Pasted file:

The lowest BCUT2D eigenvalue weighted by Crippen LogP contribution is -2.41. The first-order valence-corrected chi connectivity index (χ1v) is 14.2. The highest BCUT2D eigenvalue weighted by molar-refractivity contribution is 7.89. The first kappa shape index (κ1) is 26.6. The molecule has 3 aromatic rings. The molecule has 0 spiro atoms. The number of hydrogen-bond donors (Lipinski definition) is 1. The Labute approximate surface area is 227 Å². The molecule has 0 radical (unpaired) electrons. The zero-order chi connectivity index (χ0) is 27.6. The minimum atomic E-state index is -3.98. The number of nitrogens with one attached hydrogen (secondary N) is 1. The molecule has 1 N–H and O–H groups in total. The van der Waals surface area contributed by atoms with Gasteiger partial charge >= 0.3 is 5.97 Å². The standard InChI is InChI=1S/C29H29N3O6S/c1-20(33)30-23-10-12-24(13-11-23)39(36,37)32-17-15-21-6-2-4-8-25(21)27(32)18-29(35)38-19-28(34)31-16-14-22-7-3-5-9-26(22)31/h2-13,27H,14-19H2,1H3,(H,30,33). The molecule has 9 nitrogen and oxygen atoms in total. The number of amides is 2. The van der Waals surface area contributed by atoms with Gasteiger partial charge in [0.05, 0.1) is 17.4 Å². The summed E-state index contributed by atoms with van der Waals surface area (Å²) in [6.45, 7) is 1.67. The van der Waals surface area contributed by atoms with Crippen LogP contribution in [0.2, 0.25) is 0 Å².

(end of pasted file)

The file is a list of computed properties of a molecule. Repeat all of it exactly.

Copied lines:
The lowest BCUT2D eigenvalue weighted by Crippen LogP contribution is -2.41. The first-order valence-corrected chi connectivity index (χ1v) is 14.2. The highest BCUT2D eigenvalue weighted by molar-refractivity contribution is 7.89. The first kappa shape index (κ1) is 26.6. The molecule has 3 aromatic rings. The molecule has 0 spiro atoms. The number of hydrogen-bond donors (Lipinski definition) is 1. The Labute approximate surface area is 227 Å². The molecule has 0 radical (unpaired) electrons. The zero-order chi connectivity index (χ0) is 27.6. The minimum atomic E-state index is -3.98. The number of nitrogens with one attached hydrogen (secondary N) is 1. The molecule has 1 N–H and O–H groups in total. The van der Waals surface area contributed by atoms with Gasteiger partial charge >= 0.3 is 5.97 Å². The standard InChI is InChI=1S/C29H29N3O6S/c1-20(33)30-23-10-12-24(13-11-23)39(36,37)32-17-15-21-6-2-4-8-25(21)27(32)18-29(35)38-19-28(34)31-16-14-22-7-3-5-9-26(22)31/h2-13,27H,14-19H2,1H3,(H,30,33). The molecule has 9 nitrogen and oxygen atoms in total. The number of amides is 2. The van der Waals surface area contributed by atoms with Gasteiger partial charge in [0.05, 0.1) is 17.4 Å². The summed E-state index contributed by atoms with van der Waals surface area (Å²) in [6.45, 7) is 1.67. The van der Waals surface area contributed by atoms with Crippen LogP contribution in [0.2, 0.25) is 0 Å².